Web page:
Good blog. I think it's also about satisfying yourself and allowing yourself to be satisfied.

Honesty helps too. I think some people confuse "difficult changes/doing the work" with "good enough" and maybe that's where some of self publsihing gets its rep. Hopefully that will change in the future.

Shawn Enderlin said...

Agreed. Self publishing will only be a good opportunity for as long as there is enough "good enough" stuff out there. If not, nobody will be willing to take a chance on it. And then I'll be screwed!

Jon said...


"I think it's one thing to self-pub a novel with a few grammatical errors, or one that may not be as polished as it could be, but it's another thing entirely to self-pub something that's just awful."

See, I think that's the rub, Shawn. This is what I’ve found to be the inherent problem with the majority of the people self-publishing: They just aren't honest/talented/smart enough to be able to identify these problems beforehand. They're too busy blaming “the evil gatekeepers who don't understand their remarkable vision and amazing talent.” There's no choke built into the self-publishing process and it desperately needs one, desperately, especially since the e-book wave has wiped out the need to produce any physical stock.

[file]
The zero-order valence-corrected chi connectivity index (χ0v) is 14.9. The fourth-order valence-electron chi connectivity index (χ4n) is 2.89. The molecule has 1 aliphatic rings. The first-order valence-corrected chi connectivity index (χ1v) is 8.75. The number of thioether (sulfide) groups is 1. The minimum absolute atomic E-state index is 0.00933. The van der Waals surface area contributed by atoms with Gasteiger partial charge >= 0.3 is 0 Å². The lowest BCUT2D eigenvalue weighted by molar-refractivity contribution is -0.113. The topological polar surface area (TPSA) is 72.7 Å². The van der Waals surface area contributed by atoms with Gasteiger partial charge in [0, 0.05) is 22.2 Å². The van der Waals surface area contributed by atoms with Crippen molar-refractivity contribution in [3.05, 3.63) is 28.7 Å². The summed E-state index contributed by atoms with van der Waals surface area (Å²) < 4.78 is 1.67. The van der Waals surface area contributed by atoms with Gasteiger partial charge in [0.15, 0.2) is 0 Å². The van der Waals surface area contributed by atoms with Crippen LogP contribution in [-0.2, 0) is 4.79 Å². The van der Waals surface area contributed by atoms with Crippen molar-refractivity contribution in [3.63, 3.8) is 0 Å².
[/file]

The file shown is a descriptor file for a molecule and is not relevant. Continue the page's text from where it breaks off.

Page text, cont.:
Admittedly, I haven't read tons and tons of self-published books, (at this point though, it’s mostly because I’ve learned my lesson) but I've sampled... oh, like a dozen plus or so and I can honestly say that not a single one was well done, grammar being just the tip of the iceberg. Several of them I couldn't even finish. Just bad, bad, bad. First draft bad, forget "no editor", they didn't even have a non-spouse/parent read the god damn thing before hitting “post”.